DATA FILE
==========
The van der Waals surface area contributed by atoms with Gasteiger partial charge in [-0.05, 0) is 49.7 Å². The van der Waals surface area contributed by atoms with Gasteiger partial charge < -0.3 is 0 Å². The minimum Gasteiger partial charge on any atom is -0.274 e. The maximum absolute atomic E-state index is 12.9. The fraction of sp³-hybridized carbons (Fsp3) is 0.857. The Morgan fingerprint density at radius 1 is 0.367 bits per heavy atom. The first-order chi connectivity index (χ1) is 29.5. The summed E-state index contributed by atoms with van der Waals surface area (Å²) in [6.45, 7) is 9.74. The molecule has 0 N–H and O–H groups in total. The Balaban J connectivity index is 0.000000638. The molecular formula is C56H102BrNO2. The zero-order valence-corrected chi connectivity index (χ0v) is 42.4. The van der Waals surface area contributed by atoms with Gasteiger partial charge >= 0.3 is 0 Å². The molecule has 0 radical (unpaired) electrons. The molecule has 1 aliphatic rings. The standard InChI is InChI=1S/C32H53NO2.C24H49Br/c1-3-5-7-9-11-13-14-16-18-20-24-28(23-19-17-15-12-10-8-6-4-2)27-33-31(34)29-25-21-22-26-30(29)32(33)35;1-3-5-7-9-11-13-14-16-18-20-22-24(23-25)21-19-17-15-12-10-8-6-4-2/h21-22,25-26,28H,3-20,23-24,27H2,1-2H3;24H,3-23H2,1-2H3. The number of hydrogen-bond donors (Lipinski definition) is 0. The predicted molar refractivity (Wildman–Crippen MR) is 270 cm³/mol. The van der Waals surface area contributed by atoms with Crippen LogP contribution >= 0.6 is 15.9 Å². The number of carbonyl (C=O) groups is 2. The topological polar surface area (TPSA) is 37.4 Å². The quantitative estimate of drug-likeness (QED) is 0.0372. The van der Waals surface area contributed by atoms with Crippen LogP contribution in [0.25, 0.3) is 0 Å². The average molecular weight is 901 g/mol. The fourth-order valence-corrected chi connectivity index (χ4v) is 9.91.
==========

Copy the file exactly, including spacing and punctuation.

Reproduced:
The van der Waals surface area contributed by atoms with Gasteiger partial charge in [-0.05, 0) is 49.7 Å². The van der Waals surface area contributed by atoms with Gasteiger partial charge < -0.3 is 0 Å². The minimum Gasteiger partial charge on any atom is -0.274 e. The maximum absolute atomic E-state index is 12.9. The fraction of sp³-hybridized carbons (Fsp3) is 0.857. The Morgan fingerprint density at radius 1 is 0.367 bits per heavy atom. The first-order chi connectivity index (χ1) is 29.5. The summed E-state index contributed by atoms with van der Waals surface area (Å²) in [6.45, 7) is 9.74. The molecule has 0 N–H and O–H groups in total. The Balaban J connectivity index is 0.000000638. The molecular formula is C56H102BrNO2. The zero-order valence-corrected chi connectivity index (χ0v) is 42.4. The van der Waals surface area contributed by atoms with Gasteiger partial charge >= 0.3 is 0 Å². The molecule has 0 radical (unpaired) electrons. The molecule has 1 aliphatic rings. The standard InChI is InChI=1S/C32H53NO2.C24H49Br/c1-3-5-7-9-11-13-14-16-18-20-24-28(23-19-17-15-12-10-8-6-4-2)27-33-31(34)29-25-21-22-26-30(29)32(33)35;1-3-5-7-9-11-13-14-16-18-20-22-24(23-25)21-19-17-15-12-10-8-6-4-2/h21-22,25-26,28H,3-20,23-24,27H2,1-2H3;24H,3-23H2,1-2H3. The number of hydrogen-bond donors (Lipinski definition) is 0. The predicted molar refractivity (Wildman–Crippen MR) is 270 cm³/mol. The van der Waals surface area contributed by atoms with Crippen LogP contribution >= 0.6 is 15.9 Å². The number of carbonyl (C=O) groups is 2. The topological polar surface area (TPSA) is 37.4 Å². The quantitative estimate of drug-likeness (QED) is 0.0372. The van der Waals surface area contributed by atoms with Crippen LogP contribution in [0.25, 0.3) is 0 Å². The average molecular weight is 901 g/mol. The fourth-order valence-corrected chi connectivity index (χ4v) is 9.91.